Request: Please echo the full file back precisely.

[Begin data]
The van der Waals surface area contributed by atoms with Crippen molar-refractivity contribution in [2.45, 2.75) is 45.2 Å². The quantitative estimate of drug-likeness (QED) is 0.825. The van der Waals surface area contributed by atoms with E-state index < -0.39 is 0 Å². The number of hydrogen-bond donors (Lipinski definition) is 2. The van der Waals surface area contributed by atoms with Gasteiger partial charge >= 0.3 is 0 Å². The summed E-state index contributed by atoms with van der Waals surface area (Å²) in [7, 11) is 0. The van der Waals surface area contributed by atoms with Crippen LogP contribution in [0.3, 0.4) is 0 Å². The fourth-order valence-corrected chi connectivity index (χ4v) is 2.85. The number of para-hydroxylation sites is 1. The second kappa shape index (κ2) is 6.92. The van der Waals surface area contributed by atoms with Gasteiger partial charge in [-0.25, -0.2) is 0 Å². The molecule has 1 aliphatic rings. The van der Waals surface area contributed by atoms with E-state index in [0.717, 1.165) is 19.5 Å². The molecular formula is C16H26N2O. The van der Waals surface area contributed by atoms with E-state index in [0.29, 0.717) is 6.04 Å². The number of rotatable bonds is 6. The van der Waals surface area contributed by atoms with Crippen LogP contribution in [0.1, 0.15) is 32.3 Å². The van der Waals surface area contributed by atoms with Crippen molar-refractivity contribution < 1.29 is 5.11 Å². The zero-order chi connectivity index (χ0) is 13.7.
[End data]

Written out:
The van der Waals surface area contributed by atoms with Crippen molar-refractivity contribution in [2.45, 2.75) is 45.2 Å². The quantitative estimate of drug-likeness (QED) is 0.825. The van der Waals surface area contributed by atoms with E-state index < -0.39 is 0 Å². The number of hydrogen-bond donors (Lipinski definition) is 2. The van der Waals surface area contributed by atoms with Gasteiger partial charge >= 0.3 is 0 Å². The summed E-state index contributed by atoms with van der Waals surface area (Å²) in [7, 11) is 0. The van der Waals surface area contributed by atoms with Crippen LogP contribution in [0.3, 0.4) is 0 Å². The fourth-order valence-corrected chi connectivity index (χ4v) is 2.85. The number of para-hydroxylation sites is 1. The second kappa shape index (κ2) is 6.92. The van der Waals surface area contributed by atoms with Gasteiger partial charge in [-0.25, -0.2) is 0 Å². The molecule has 1 aliphatic rings. The van der Waals surface area contributed by atoms with E-state index in [0.717, 1.165) is 19.5 Å². The molecular formula is C16H26N2O. The van der Waals surface area contributed by atoms with E-state index in [0.29, 0.717) is 6.04 Å². The number of rotatable bonds is 6. The van der Waals surface area contributed by atoms with Crippen LogP contribution in [0.1, 0.15) is 32.3 Å². The van der Waals surface area contributed by atoms with Crippen molar-refractivity contribution < 1.29 is 5.11 Å². The zero-order chi connectivity index (χ0) is 13.7.